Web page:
Sainsbury's has reined back plans for new stores and said the change in plans has affected its balance sheet.
The supermarket chain took a charge of £287m because some sites will no longer be developed.
The firm reported a half-year loss before tax of £290m and said that like-for-like sales had fallen 2.1% during the period.
It expects like-for-like sales in the sector to be negative "for the next few years".
"We anticipate the next couple of years in our industry will be extremely challenging," Sainsbury's chief executive Mike Coupe told BBC Radio 4's Today programme.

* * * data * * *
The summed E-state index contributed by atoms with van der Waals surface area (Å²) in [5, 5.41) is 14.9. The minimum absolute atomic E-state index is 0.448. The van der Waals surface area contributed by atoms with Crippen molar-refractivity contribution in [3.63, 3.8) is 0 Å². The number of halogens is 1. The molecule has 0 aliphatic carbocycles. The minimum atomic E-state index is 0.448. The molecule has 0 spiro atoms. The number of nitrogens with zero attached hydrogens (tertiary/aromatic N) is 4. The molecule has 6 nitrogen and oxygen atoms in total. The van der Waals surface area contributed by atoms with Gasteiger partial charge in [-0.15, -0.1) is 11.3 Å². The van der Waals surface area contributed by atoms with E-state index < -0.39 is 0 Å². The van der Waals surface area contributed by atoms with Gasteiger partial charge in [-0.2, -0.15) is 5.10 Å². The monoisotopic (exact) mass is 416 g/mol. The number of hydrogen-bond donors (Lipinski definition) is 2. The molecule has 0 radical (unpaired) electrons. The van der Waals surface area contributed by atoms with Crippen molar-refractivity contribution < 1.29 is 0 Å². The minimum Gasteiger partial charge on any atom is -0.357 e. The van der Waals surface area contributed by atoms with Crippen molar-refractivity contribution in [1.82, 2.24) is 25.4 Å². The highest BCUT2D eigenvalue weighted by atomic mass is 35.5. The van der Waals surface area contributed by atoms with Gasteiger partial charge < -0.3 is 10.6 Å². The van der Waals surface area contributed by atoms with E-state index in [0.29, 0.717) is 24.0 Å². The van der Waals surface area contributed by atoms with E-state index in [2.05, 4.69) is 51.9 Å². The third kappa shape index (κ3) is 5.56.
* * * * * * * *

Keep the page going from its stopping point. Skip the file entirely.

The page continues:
"The reality is we are seeing deflation for the first time in probably around 10 years," he said.
A change in shopping habits was affecting supermarket sales, Sainsbury's added.
People were shopping more frequently and using online, convenience and discount retailers more, it said.
Sainsbury's said it had "robust plans to address this challenge", including investing £150m in price cuts.
In the half-year, Sainsbury's said it had taken total one-off charges of £633m, including £287m for altering its store opening plans.
"We are acknowledging we are not going to build out as many large supermarkets as we were anticipating, so that results in the fact that the land becomes less valuable," Mr Coupe said.
The firm also took a charge of £341m in relation to existing unprofitable and marginally profitable trading shops.
Source : Click Me